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The number of detergents that can be tried is limited for rather unstable membrane proteins. For instance, the four-subunit cytochrome c oxidase from P. denitrificans is sufficiently stable only with dodecyl-β-D-maltoside as detergent. When other detergents are employed, subunits III and IV and some lipids are removed from subunits I and II. These lipids might contribute to the binding of the protein subunits III and IV to the central subunits I and II. Therefore, the size of the detergent micelles can not be varied by using different detergents. In order to obtain crystals, the size of the extramembraneous part of this important enzyme was enlarged by the binding of Fv fragments of monoclonal antibodies. For this purpose, monoclonal antibodies against the four-subunit cytochrome c oxidase were generated using the classical hybridoma technique. Then hybridoma cell lines producing conformation-specific antibodies were selected (such antibodies react positively in enzyme-linked immunosorbent assays, but negatively in Western blot assays). The cDNA strands coding for the respective VL and VH genes were cloned and expressed in Escherichia coli. Binding of conformation-specific antibody fragments can be expected to lead to a more homogeneous protein preparation. The first Fv fragment worked, and well ordered crystals of the four-subunit and two-subunit cytochrome c oxidases were obtained (Ostermeier et al., 1995,[link] 1997[link]). As an important additional advantage of this approach, an affinity tag can be fused to the recombinant antibody Fv fragment and used for efficient isolation. The affinity tag can then be used to purify the complex of antibody fragment and membrane protein rapidly and with a high yield (Kleymann et al., 1995[link]). Because Fv fragment cocrystallization also worked with the yeast cytochrome [bc_{1}] complex, again with the first and only conformation-specific antibody Fv fragment tried (Hunte et al., 2000[link]), we are rather confident about this method for the future. The usefulness of single-chain Fv fragments, which can be obtained by the phage-display technique, has not been investigated, because the linker region joining the VL and VH chains must be expected to be flexible. Such flexibility would induce inhomogeneity and reduce the chance of obtaining crystals.

4.2.6. Membrane-protein crystallization using cubic bicontinuous lipidic phases

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Landau & Rosenbusch (1996[link]) introduced the use of bicontinuous cubic phases of lipids for membrane-protein crystallization. In such phases, the lipid forms a single, curved, continuous three-dimensional bilayer [see Lindblom & Rilfors (1989[link]) for a review]. One can incorporate membrane proteins into such a bilayer, as demonstrated with octyl-β-D-glucopyranoside-solubilized monomeric bacteriorhodopsin. The three-dimensional bilayer network serves as a matrix for crystallization. The membrane protein can diffuse through the bilayer, but is also able to establish polar contacts in the third dimension. Landau & Rosenbusch demonstrated that bacteriorhodopsin forms small, well ordered three-dimensional crystals. The X-ray data indicate that the same two-dimensional crystals are present as formed by bacteriorhodopsin in its native environment (the purple membrane). These membranes are now stacked in the third dimension in a well ordered manner. Therefore, these crystals belong to type I.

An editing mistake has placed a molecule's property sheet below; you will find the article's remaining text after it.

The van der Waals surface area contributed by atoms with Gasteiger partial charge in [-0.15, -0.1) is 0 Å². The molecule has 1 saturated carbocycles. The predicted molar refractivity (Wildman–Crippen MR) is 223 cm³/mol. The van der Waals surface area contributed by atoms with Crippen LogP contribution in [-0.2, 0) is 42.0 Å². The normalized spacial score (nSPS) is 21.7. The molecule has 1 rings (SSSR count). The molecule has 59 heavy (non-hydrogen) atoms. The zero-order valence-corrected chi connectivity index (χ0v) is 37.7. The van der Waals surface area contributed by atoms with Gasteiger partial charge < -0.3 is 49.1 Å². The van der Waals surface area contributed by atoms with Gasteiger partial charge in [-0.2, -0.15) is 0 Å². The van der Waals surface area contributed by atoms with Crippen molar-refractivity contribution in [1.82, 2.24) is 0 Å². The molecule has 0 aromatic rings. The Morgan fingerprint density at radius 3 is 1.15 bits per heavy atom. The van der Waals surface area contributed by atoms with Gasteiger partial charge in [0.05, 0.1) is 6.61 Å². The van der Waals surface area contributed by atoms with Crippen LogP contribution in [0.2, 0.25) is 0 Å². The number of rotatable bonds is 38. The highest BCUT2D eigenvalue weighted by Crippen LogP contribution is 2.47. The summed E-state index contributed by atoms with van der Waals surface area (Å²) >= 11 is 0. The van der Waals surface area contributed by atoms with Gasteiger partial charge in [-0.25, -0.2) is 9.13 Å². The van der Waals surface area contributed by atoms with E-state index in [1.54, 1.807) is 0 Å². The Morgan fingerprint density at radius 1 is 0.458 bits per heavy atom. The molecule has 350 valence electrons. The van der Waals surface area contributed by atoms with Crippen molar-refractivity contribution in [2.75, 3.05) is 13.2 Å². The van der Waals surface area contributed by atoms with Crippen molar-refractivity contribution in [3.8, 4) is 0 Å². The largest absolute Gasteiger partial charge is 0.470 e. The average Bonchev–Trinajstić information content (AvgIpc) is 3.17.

The method has the conceptual problem that the growing three-dimensional crystal has to disrupt and displace the cubic lipidic phase. Nevertheless, it is hoped that this method can also be used for membrane proteins that do not have a strong tendency to form two-dimensional crystals spontaneously. In particular, this method appears to be the only chance for crystallizing those membrane proteins that are unstable in the absence of added lipids.

4.2.7. General recommendations

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When trying to crystallize a membrane protein the first, and most important, task is to obtain a pure, stable and homogeneous preparation of the membrane protein under investigation. Unfortunately, general methods for producing substantial amounts of membrane proteins using heterologous expression systems in a native membrane environment do not exist, nor is refolding of membrane proteins from inclusion bodies well established. Once a pure and homogeneous preparation of a membrane protein has been obtained, its stability in various detergents has to be investigated at different pH values. Frequently, a sharp optimum pH for stability is observed with detergents of shorter alkyl-chain length. In crystallization attempts, the usual parameters (nature of the precipitant, buffer, pH, addition of inhibitors and/or substrates, see Chapter 4.1[link] ) should be varied. The most important variable, however, is the detergent. Detergents can be exchanged most conveniently by binding the membrane protein to column materials (e.g. ion-exchange resins, hydroxyapatite, affinity matrices), washing with a buffer containing the new detergent at concentrations above the CMC under non-eluting conditions, and then eluting the bound membrane protein with a buffer containing the new detergent. The completeness of the detergent exchange should be checked. For this purpose, the use of 14C- or 3H-labelled detergents is recommended. Washing with about 20 column volumes is frequently required for a complete detergent exchange. It is more difficult to exchange a detergent with a low CMC (this means long alkyl chains) against a detergent with a high CMC (shorter alkyl chains). The detergent can often be exchanged during a final step in the purification. Less satisfying methods for detergent exchange are molecular-sieve chromatography, ultracentrifugation or repeated ultrafiltration and dilution. If the amount of membrane protein is limited, it is advisable to restrict the usual parameters to a set of, e.g., 48 standard combinations with respect to precipitating agent, pH, buffer etc., but to try all available detergents. If crystals of insufficient quality or size are obtained, trying the antibody Fv fragment approach is highly recommended. Alternatives are to use a different source (species) for the membrane protein under investigation, or to remove flexible parts of the membrane protein by proteolytic digestion. I am convinced that 50% of all membrane proteins will yield well ordered, three-dimensional crystals within five years, once the problem of obtaining a pure, stable and homogeneous preparation has been solved.